What are Rousseau's beliefs that characterize Romanticism?

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Ashley Kannan | Middle School Teacher | (Level 3) Distinguished Educator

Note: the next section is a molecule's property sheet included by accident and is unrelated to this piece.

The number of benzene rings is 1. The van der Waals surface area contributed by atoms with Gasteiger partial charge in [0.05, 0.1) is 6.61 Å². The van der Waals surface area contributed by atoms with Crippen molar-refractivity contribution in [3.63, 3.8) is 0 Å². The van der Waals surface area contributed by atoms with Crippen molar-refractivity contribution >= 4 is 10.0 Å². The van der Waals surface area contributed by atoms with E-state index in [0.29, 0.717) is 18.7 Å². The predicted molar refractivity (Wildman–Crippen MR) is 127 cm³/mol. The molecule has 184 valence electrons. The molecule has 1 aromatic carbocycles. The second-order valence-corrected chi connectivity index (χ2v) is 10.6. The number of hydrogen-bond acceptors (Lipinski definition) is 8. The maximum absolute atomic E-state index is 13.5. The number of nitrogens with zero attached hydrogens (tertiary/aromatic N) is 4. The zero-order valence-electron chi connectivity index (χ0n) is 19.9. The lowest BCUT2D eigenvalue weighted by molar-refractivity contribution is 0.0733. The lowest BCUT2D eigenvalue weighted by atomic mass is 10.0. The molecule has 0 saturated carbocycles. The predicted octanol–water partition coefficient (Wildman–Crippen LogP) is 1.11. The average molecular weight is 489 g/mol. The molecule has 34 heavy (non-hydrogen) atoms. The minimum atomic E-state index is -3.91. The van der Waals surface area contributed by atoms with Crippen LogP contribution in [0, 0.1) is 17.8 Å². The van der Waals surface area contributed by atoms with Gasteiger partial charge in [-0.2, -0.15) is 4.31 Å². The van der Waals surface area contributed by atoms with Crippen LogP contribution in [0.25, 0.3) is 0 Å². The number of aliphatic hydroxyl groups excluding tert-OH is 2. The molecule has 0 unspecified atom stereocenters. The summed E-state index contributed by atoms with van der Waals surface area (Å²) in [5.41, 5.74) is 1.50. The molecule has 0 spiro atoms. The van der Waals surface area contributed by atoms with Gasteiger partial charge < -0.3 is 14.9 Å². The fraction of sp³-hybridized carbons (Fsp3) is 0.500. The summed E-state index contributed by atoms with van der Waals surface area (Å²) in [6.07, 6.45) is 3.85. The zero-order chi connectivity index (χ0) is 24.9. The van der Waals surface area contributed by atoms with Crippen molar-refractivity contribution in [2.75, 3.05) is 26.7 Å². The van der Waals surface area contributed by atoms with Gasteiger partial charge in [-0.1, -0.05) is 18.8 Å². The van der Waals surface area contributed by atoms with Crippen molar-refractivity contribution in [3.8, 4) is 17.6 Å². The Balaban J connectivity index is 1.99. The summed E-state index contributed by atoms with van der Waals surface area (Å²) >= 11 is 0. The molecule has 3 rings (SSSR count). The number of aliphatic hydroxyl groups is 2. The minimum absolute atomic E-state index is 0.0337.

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Rousseau is a complex figure, but there are some definite strands of Romanticism in his thought.  On one hand, Rousseau understood that human beings in society, when forced to conform, can do some fairly disastrous things.  This idea is brought out with his belief that "Man is born free, but lives in chains."  Rousseau believed that social conformity helped to create a love of self that was not healthy, something he called amour de soi.  Romantic thought is evident here as Romantic thinkers sought to bring humanity away from a conformist notion of the good and into one that praised and lauded subjectivity.  In this, Rousseau is consistent with his idea that if individuals appropriated their own sense of self in a setting apart from the competitive nature of society a new form of self love, amour propre, could represent a more content view of humanity.  In this, the subjective notion of the good is revered, consistent with Romantic thought.  Rousseau envisioned a communitarian political reality of the General Will, in which individuals understand that they are not part of a conformist reality, but rather one in which all individuals benefit if they work towards a common political goal.  The ability to focus on subjectivity into a greater universality is another Romantic trait and something that Rousseau advocated.

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